Older veterans in urban settings rely less on the Veterans Health Administration (VHA) health care, suggesting deficits of access and services for aging veterans. We aimed to identify reasons for VHA and non-VHA use across the health status of older, urban-dwelling veterans.
We examined open-ended responses from 177 veterans who were enrolled in primary care at the Bronx VA Medical Center, used non-VHA care in prior 2 years, and completed baseline interviews in a care coordination trial from March 2016 to August 2017. Using content analysis, we coded and categorized key terms and concepts into an established access framework. This framework included 5 categories: acceptability (relationship, second opinion), accessibility (distance, travel); affordability; availability (supply, specialty care); and accommodation (organization, wait-time). Self-reported health status was stratified by excellent/very good, good, and fair/poor.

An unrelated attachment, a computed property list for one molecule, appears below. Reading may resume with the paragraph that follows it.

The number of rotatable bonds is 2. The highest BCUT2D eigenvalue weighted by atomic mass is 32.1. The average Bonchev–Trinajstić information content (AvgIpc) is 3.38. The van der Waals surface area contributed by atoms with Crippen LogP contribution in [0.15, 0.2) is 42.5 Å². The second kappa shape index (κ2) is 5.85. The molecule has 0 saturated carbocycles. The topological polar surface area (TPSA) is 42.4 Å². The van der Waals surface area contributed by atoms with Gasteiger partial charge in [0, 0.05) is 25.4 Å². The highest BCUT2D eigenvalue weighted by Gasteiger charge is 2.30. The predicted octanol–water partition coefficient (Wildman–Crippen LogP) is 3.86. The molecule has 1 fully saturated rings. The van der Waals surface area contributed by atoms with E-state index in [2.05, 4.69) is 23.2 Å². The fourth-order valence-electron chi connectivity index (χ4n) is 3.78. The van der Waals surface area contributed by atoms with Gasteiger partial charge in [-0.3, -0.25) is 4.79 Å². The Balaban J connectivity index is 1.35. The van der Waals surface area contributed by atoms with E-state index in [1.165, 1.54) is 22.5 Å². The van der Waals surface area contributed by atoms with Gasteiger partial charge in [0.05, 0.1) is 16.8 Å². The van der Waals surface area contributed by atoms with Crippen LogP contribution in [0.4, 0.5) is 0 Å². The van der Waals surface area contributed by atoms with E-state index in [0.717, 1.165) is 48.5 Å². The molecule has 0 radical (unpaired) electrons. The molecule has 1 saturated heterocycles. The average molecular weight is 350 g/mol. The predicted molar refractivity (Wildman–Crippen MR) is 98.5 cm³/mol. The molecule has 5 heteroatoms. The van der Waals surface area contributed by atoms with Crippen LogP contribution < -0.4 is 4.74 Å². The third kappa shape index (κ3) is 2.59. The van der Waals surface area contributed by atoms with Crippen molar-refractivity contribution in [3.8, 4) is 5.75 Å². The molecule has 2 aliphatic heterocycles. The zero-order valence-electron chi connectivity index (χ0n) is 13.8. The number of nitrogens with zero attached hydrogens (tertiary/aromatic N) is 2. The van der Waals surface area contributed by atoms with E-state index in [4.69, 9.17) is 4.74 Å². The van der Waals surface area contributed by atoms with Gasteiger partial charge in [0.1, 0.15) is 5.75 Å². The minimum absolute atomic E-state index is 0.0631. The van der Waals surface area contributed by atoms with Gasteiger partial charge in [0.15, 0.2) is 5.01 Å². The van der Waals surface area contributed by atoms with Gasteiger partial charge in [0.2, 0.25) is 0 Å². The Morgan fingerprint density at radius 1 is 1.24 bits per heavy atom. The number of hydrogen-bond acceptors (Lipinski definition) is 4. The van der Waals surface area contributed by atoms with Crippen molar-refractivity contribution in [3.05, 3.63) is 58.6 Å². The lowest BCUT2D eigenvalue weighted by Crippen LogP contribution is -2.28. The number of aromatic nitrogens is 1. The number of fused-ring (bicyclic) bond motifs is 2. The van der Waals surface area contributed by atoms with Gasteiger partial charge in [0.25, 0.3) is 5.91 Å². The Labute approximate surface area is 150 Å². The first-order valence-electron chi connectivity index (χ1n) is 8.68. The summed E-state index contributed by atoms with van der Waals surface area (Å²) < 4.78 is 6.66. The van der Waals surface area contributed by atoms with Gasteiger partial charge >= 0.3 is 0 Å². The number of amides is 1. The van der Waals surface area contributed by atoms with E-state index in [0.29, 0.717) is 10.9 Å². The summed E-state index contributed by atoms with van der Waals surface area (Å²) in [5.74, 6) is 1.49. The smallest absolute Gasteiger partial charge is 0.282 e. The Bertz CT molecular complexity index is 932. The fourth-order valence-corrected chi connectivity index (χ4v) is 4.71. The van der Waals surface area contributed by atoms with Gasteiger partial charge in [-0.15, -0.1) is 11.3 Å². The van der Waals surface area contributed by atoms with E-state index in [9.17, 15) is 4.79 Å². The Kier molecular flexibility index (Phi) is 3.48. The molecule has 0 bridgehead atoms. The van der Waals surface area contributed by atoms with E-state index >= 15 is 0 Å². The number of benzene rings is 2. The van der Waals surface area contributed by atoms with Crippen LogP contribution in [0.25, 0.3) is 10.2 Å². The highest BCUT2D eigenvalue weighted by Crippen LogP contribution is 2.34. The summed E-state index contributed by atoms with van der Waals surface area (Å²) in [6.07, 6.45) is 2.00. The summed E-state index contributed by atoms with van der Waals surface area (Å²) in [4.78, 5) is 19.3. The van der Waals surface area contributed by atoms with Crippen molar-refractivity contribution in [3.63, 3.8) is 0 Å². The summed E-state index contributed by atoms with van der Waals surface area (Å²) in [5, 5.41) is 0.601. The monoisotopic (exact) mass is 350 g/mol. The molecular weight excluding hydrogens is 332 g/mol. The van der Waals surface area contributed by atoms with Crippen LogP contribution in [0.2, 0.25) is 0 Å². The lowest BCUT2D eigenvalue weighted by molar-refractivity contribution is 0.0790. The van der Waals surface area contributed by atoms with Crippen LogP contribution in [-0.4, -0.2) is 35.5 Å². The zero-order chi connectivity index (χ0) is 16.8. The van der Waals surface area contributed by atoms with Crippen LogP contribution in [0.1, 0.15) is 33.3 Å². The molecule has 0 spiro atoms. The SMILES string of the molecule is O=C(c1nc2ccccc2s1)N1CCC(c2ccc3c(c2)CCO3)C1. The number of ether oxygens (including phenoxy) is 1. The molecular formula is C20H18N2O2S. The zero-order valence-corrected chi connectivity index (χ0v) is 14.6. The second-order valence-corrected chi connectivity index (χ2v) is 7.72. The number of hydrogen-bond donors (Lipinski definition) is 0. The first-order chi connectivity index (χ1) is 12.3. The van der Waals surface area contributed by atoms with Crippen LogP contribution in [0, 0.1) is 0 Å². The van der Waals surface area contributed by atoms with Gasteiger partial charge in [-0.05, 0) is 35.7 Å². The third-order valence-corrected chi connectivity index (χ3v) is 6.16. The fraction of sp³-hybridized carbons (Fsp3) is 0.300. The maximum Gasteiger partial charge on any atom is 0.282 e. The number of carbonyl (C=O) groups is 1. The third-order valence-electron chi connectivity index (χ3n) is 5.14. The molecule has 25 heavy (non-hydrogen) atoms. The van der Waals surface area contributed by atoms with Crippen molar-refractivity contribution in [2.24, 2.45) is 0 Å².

We were able to categorize the responses of 166 veterans, who were older (≥75 years, 61%), minority race and ethnicity (77%), and low income (<$25,000/y, 51%). Veterans mentioned acceptability (42%) and accessibility (37%) the most, followed by affordability (33%), availability (25%), and accommodation (11%). With worse self-reported health status, accessibility intensified (excellent/very good, 24%; fair/poor, 46%; = .) particularly among minority veterans, while acceptability remained prominent (excellent/very good, 49%; fair/poor, 37%; = .). Other categories were mentioned less with no significant difference across health status.
Even in an urban environment, proximity was a leading issue with worse health. Addressing urban accessibility and coordination for older, sicker veterans may enhance care for a growing vulnerable VHA population.

© Copyright 2021 by the American Board of Family Medicine.